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ironiya • this career-oriented blog—published on biweekly Wednesdays—looks at the positive and sometimes ironic sides of a kaleidoscopic range of workplace and life issues, from education and employment to discipline and discord •

the persistence of ego: flash lite

Each of us is born with distinct gifts, to be developed and expanded through discipline and desire, or to be left to fade through apathy and anxiety. They encompass the kaleidoscopic range of human experiences, from construction worker to concert violinist, from doorman to doctor, from gardener to golfer, from proctor to president. Yet why must society make delineations, create class categories, foster exclusivity?


A concert violinist must go through decades of disciplined practice on top of requiring the inborn gifts, yet is the construction worker—who labors through years of apprenticeship and stultifying weather conditions while helping to create the concert hall—a less valuable person?


A doctor must go through endless years of highly specific training and staves off disease, yet is the doorman—who helps to guard the doctor's co-op against crime and murder, and keeps order—a less valuable person?


A professional golfer must devote immeasurable time to drives and putts while offering entertainment and ready aspiration, yet is the gardener—who maintains the course and cultivates beauty and oxygen with perpetual toil—a less valuable person?


A president, whether of company or country, must cultivate expansive education, political skills and charisma to guide and inspire groups of people with much at stake, yet is the proctor—who oversaw the president's bar exam and ensures integrity and discipline within life-changing circumstances—a less valuable person? Read More 

learning another language: cursed words

It’s a very safe bet that everyone reading this has either directly had the following experience or knows someone who has—spouse, child, friend, relative or colleague:

You’ve taken three or four years of high-school French or Spanish, then another three or four more years in college (where the offerings are significantly broader, extending from Mandarin to Russian to Hindi and all points between)… and six months later you remember a few dozen words and cannot speak or read the language, as far from fluency as Paris is from Beijing. You’re intelligent and motivated, and did all of the requested homework, yet the results speak for themselves. I simply have no gift for languages, you think, and move on to other areas of study and projects that yield tangible results.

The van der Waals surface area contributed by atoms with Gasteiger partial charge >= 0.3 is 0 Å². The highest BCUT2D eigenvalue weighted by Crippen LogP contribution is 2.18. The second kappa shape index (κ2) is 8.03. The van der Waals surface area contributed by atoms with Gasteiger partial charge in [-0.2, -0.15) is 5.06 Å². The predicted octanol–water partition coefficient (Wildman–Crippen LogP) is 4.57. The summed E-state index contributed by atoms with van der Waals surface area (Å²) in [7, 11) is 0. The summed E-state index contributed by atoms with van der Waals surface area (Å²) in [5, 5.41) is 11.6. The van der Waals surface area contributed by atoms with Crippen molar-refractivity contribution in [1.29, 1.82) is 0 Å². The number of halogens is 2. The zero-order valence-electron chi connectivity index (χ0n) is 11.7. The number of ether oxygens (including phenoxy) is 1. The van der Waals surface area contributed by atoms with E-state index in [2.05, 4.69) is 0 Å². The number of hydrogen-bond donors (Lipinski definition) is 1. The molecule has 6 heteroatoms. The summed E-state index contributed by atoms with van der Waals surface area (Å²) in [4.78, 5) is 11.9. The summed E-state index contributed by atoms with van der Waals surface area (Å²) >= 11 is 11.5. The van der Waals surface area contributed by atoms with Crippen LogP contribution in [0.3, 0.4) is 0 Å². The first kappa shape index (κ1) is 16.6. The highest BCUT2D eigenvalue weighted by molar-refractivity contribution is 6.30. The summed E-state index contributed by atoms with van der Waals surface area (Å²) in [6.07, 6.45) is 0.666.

Given that being bilingual makes employees that much more valuable across our ever-smaller planet, that being bilingual engenders empathy and communication that transcend borders, that being bilingual stimulates the brain in myriad ways and can actually help to stave off or delay diseases like Alzheimer’s, why in the world are languages taught in a way that discourages progress, interest and results? Read More 

the corporate ladder: climb and punishment

For so many teenagers, it's simply not an option. Their grades must be exemplary. Their SAT and ACT scores must be in one of those coveted eat-sleep-and-drink percentiles. Their college applications must be loaded with everything from athletics to community involvement. Their college grades must stand out, even when surrounded by standout students. Their graduate school years must reflect pinpoint focus. All of this more often than not leads to punishing 80-hour weeks at that longed-for corporate job, where creativity, freedom and empathy are shunted aside in favor of six-figure prestige and tireless climbing.

 

Companies like Google and Apple, with cash streaming in faster than it can be printed, can and do take advantage of that circumstance to encourage their employees to eat well, to exercise, to be creative, to give back—and set up their corporate campuses accordingly. Many more, though, under the constant pressure of relentlessly judged quarterly reports or simply meeting monthly expenses—magnified by COVID restrictions—demand more than the body can realistically sustain. Over time, sleep becomes a secondary concern and exercise a tertiary matter, with family activities fit in whenever possible. Read More